Lauro Rizzatti, EVE-USA (02/24/2009 3:50 PM EST)
While emulation is fast becoming the most popular verification tool because design sizes and complexity are defeating software simulation, there's a wide disparity in the kinds of commercially available emulators.
The differences between emulators based on standard field programmable gate arrays (FPGAs) and those based on custom chips, whether based on custom processors or custom FPGAs, are vast. Moving forward, the standard FPGA-based emulator will ultimately prevail. If nothing else, for economical reasons.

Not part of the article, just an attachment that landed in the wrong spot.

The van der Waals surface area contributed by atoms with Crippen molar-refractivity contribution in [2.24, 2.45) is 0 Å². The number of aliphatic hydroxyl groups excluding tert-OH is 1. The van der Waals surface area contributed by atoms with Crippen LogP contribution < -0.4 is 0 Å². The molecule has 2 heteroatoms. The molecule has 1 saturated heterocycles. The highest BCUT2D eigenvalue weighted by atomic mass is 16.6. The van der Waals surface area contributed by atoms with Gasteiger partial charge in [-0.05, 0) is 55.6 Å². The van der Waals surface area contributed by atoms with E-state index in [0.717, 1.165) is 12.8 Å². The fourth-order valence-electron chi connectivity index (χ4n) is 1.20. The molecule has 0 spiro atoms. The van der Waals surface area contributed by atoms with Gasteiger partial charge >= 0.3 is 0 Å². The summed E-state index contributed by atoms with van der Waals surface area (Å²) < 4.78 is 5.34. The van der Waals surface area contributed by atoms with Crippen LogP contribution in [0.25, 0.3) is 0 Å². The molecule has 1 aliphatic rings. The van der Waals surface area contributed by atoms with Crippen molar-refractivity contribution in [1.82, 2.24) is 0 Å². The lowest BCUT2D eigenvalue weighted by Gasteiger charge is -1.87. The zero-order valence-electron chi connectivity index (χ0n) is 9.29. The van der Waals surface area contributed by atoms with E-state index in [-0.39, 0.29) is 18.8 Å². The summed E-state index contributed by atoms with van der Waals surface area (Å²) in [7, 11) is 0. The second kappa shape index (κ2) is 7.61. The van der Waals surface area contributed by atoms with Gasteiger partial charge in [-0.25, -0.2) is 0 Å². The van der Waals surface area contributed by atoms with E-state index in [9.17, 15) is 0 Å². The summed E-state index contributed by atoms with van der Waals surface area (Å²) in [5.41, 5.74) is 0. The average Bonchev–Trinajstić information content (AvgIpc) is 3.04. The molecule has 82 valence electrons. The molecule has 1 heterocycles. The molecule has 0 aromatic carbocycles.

Re-tooling and non-recurring engineering (NRE) charges are exceedingly expensive below 65nm and an emulation market of $200 million is not big enough for a large EDA vendor to justify $30 million to develop the custom chip.
On the other hand, there is a clear and sensible roadmap through the use of standard FPGAs at 45- and 32nm and beyond.
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